John Harding, leader of PwC's Employment practice, says:
"While already trailed in the recent report by the Low Pay Commission, the Chancellor's announcement that the National Living Wage (NLW) will reach two thirds of median earnings by 2024 (which is estimated to be in excess of £10.50 an hour) will be welcomed by many employees. On the other hand, employers paying the National Living Wage for workers aged 25 and over face an increase in their pay bill of 6.2% from April this year and will probably face a similar level next April, but extended at that time to workers aged 23 and over.
"This commitment of a National Living Wage equal to two thirds of median earnings by 2024 supports the Government's ambition to create a high productivity, high wage economy and a fairer society. That said, the proposed increases will create challenges for many employers in industries such as retail and hospitality who employ large numbers of workers close to the NLW.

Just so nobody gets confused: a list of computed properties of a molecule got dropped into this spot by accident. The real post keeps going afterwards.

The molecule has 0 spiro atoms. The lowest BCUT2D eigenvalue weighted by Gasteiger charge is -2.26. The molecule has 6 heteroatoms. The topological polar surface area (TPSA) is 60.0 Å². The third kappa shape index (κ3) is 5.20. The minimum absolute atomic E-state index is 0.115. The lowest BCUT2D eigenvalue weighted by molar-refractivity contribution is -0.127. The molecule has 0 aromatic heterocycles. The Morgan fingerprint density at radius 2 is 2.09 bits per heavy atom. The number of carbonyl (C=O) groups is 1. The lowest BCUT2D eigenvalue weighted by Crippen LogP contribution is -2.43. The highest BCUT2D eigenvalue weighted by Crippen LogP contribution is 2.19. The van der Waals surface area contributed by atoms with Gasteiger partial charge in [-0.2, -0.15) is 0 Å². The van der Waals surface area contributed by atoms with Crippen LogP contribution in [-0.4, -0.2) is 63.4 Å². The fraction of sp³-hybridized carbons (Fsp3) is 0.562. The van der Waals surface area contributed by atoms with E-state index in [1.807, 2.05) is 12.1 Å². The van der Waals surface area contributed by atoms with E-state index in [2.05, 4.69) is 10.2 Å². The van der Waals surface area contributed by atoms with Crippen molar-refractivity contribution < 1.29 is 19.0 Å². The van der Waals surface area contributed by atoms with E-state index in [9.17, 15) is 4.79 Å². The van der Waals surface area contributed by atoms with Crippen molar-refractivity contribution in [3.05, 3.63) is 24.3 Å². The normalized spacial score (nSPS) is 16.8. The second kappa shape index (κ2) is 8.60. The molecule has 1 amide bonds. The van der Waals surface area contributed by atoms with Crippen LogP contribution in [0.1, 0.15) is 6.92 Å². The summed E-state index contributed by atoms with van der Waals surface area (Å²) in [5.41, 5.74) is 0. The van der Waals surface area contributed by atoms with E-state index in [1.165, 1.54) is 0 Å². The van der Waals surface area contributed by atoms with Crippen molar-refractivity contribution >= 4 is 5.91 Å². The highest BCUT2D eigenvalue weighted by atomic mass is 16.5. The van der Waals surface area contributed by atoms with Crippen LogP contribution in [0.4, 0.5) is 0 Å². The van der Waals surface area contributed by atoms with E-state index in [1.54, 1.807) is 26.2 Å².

"By April 2024 the plan is that the NLW will not only have reached two thirds of median earnings but will apply to all workers aged 21 and above as opposed to, from this April, being 60% of median earnings and only applying to workers of 25 and above.
"Given the challenges many employers are facing at the present time, the Chancellor and the Low Pay Commission are right to caveat that these plans are conditional on continued economic growth and that they will ensure that these changes do not result in job losses among the lowest paid workers in the UK.
"Finally, the impact of the recent change in the technical definitions in National Minimum Wage regulations should not be underestimated. Employers should be taking the time now to understand what impact these changes will have on their current operations as well as their future employment models."
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